May 01, 2014 / How to Remove Your Foot From Your Mouth
Tips on how to avoid offensing a woman, and advice on how to recover if you do.
Ultimately, approaching a woman you’ve never met before means you’re approaching a stranger. Everyone gets offended or upset by different things, and you have no way of knowing what they are ahead of time. So you may find yourself in a situation where -- despite your best efforts to be politically correct -- an otherwise promising interaction with a woman goes south because you said something and then her face scrunched up and she just totally shut down on you.
I've heard these topics called "landmines" before, but I think the more appropriate analogy is <strong>quicksand.</strong> Like landmines, it's hard to tell where quicksand is, and it's very easy to step in it without realizing it. But it's possible to identify quicksand, and even if you step in it, it's possible to get out as long as you keep your cool and make some adjustments. So I'll be discussing how to do both in this article.
<h3>How to Avoid Offending Her</h3>
As they say, an ounce of prevention is worth a pound of cure. While I don't advocate constantly worrying about whether you're being politically correct, you should have a good idea of what topics and words you should avoid at all costs because of how many people (not just women) find them offensive.
<h4>1. The Taboo Topics</h4>
Hopefully the first item on this list isn't surprising. When I say "race," I don't mean being overly politically correct and saying things like, "I don't see color." But if the girl says, "the bartender was really rude," you probably don't want to say, "well that's probably because he's Asian, those guys are always rude."
Sexual orientation is another topic to avoid. If you're used to saying "that's so gay" or using the word "gay" as an all-purpose word for anything negative or annoying, you probably want to stop doing that. I understand that if you're a heterosexual male that mostly hangs out with other heterosexual males, you could be used to saying "that's so gay" without anyone being offended. But for all you know this woman could have a gay brother or best friend, and it's not likely she'll hear "that's so gay" as benignly as you do.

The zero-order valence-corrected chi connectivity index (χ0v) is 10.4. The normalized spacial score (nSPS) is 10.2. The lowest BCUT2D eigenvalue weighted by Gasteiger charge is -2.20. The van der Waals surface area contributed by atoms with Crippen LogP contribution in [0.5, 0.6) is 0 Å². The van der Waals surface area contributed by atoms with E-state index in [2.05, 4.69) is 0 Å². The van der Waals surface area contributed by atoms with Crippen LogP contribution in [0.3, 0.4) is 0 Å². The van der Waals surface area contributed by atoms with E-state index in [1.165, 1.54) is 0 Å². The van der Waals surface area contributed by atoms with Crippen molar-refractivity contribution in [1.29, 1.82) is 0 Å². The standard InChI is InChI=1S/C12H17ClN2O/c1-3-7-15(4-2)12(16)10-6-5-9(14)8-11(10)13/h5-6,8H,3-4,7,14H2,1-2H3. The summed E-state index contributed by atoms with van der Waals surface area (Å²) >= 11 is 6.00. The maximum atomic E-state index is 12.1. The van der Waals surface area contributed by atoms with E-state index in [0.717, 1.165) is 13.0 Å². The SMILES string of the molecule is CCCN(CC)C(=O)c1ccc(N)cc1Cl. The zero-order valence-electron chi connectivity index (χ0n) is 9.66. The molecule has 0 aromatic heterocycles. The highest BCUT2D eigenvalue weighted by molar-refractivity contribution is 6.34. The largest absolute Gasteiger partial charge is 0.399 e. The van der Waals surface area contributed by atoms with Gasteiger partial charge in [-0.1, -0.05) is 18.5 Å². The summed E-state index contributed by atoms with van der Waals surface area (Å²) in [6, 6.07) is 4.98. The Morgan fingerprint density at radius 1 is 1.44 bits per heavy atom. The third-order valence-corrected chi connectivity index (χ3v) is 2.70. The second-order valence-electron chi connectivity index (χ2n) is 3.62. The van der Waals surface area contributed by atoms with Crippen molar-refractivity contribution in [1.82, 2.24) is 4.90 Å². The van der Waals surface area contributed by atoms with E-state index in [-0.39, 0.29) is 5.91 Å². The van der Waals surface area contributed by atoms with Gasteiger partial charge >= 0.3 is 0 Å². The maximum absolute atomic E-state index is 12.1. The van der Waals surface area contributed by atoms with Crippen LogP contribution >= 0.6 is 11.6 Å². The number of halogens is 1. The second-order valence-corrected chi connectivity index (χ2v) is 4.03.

I listed "politics" because while mentioning politics in itself isn't offensive, you never know if you're going to trigger some deep-seated political beliefs. You may consider yourself Democrat but think things like GMO labeling aren't that important, and she may feel very strongly about organic foods and treatment of animals. Meanwhile, there's absolutely no upside to any discussion about politics. Even if both of your political beliefs are aligned, being in agreement on the national debt or Obama's foreign policy is hardly the attraction-building conversation you want to be having.
<h4>2. The Taboo Words</h4>
It's simple. Don't say these words in your first few hours of interacting with a woman, ever.
Don't even use them in a non-feminized context. Don't say "my boss is a giant pussy" or "I got raped by my last exam." If you don't believe me, talk to any females you know and ask them to mention any words they don't like, words that make them feel like they're listening to nails on a chalkboard. 90% of the time, they'll mention one of those three words.
I'm not saying you can never say these words. Not every woman is upset by all of them. Some women even like using them themselves. Once you've dated a woman for enough time, she'll give you the benefit of the doubt and say, "Hey, can you please stop using the word 'cunt'? It just really bothers me." But before then, using one of those words risks triggering that "nails on a chalkboard" feeling and destroying all the attraction you've built up prior.
<h3>How to Recover Once You've Offended Her</h3>
Despite the advice above, you may end up triggering her anyway for something you thought was completely innocuous. Recently I approached a woman and at one point we started talking about 80s music. I told her I went to a Depeche Mode concert last year, and I said the concert was great and they were "insane." All of a sudden her face twisted up like I was a piece of spoiled fish, and she said: “<em>I have family members that suffer from mental illness, and I find using the term ‘insane’ like that very insulting.”</em>